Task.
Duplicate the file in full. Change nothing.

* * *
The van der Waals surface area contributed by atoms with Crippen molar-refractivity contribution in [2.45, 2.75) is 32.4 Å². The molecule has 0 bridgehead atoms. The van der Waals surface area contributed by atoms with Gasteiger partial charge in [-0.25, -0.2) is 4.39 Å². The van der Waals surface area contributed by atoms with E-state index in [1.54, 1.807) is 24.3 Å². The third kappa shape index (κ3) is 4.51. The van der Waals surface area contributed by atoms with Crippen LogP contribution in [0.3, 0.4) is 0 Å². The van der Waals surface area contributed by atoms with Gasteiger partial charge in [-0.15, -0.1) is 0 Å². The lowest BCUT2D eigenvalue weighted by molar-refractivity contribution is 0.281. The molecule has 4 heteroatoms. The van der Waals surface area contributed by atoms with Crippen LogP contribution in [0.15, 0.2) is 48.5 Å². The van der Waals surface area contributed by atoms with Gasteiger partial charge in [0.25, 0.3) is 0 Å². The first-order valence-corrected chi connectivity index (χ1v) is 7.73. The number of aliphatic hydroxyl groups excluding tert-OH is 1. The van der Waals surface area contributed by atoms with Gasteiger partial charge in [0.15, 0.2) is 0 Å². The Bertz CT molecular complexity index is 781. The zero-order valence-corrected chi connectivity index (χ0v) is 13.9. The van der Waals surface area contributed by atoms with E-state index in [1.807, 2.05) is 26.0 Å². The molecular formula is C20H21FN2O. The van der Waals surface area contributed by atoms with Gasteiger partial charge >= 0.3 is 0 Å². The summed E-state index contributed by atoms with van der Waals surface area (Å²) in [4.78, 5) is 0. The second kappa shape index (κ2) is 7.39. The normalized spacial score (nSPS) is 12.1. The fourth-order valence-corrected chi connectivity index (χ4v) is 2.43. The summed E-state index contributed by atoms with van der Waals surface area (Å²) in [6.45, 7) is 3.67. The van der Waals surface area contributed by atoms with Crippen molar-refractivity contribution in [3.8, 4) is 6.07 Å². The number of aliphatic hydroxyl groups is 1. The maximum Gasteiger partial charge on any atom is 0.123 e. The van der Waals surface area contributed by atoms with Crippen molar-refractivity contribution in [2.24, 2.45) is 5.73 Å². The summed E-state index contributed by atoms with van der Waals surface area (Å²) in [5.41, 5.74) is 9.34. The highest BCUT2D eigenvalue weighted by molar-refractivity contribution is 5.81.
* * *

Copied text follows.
The van der Waals surface area contributed by atoms with Crippen molar-refractivity contribution in [2.45, 2.75) is 32.4 Å². The molecule has 0 bridgehead atoms. The van der Waals surface area contributed by atoms with Gasteiger partial charge in [-0.25, -0.2) is 4.39 Å². The van der Waals surface area contributed by atoms with E-state index in [1.54, 1.807) is 24.3 Å². The third kappa shape index (κ3) is 4.51. The van der Waals surface area contributed by atoms with Crippen LogP contribution in [0.3, 0.4) is 0 Å². The van der Waals surface area contributed by atoms with Gasteiger partial charge in [-0.15, -0.1) is 0 Å². The lowest BCUT2D eigenvalue weighted by molar-refractivity contribution is 0.281. The molecule has 4 heteroatoms. The van der Waals surface area contributed by atoms with Crippen LogP contribution in [0.15, 0.2) is 48.5 Å². The van der Waals surface area contributed by atoms with Gasteiger partial charge in [0.25, 0.3) is 0 Å². The first-order valence-corrected chi connectivity index (χ1v) is 7.73. The number of aliphatic hydroxyl groups excluding tert-OH is 1. The van der Waals surface area contributed by atoms with Gasteiger partial charge in [0.15, 0.2) is 0 Å². The Bertz CT molecular complexity index is 781. The zero-order valence-corrected chi connectivity index (χ0v) is 13.9. The van der Waals surface area contributed by atoms with E-state index in [1.807, 2.05) is 26.0 Å². The molecular formula is C20H21FN2O. The van der Waals surface area contributed by atoms with Gasteiger partial charge >= 0.3 is 0 Å². The summed E-state index contributed by atoms with van der Waals surface area (Å²) in [4.78, 5) is 0. The second kappa shape index (κ2) is 7.39. The normalized spacial score (nSPS) is 12.1. The fourth-order valence-corrected chi connectivity index (χ4v) is 2.43. The summed E-state index contributed by atoms with van der Waals surface area (Å²) in [6.45, 7) is 3.67. The van der Waals surface area contributed by atoms with Crippen molar-refractivity contribution in [3.8, 4) is 6.07 Å². The number of aliphatic hydroxyl groups is 1. The maximum Gasteiger partial charge on any atom is 0.123 e. The van der Waals surface area contributed by atoms with Crippen molar-refractivity contribution in [2.24, 2.45) is 5.73 Å². The summed E-state index contributed by atoms with van der Waals surface area (Å²) in [5.41, 5.74) is 9.34. The highest BCUT2D eigenvalue weighted by molar-refractivity contribution is 5.81.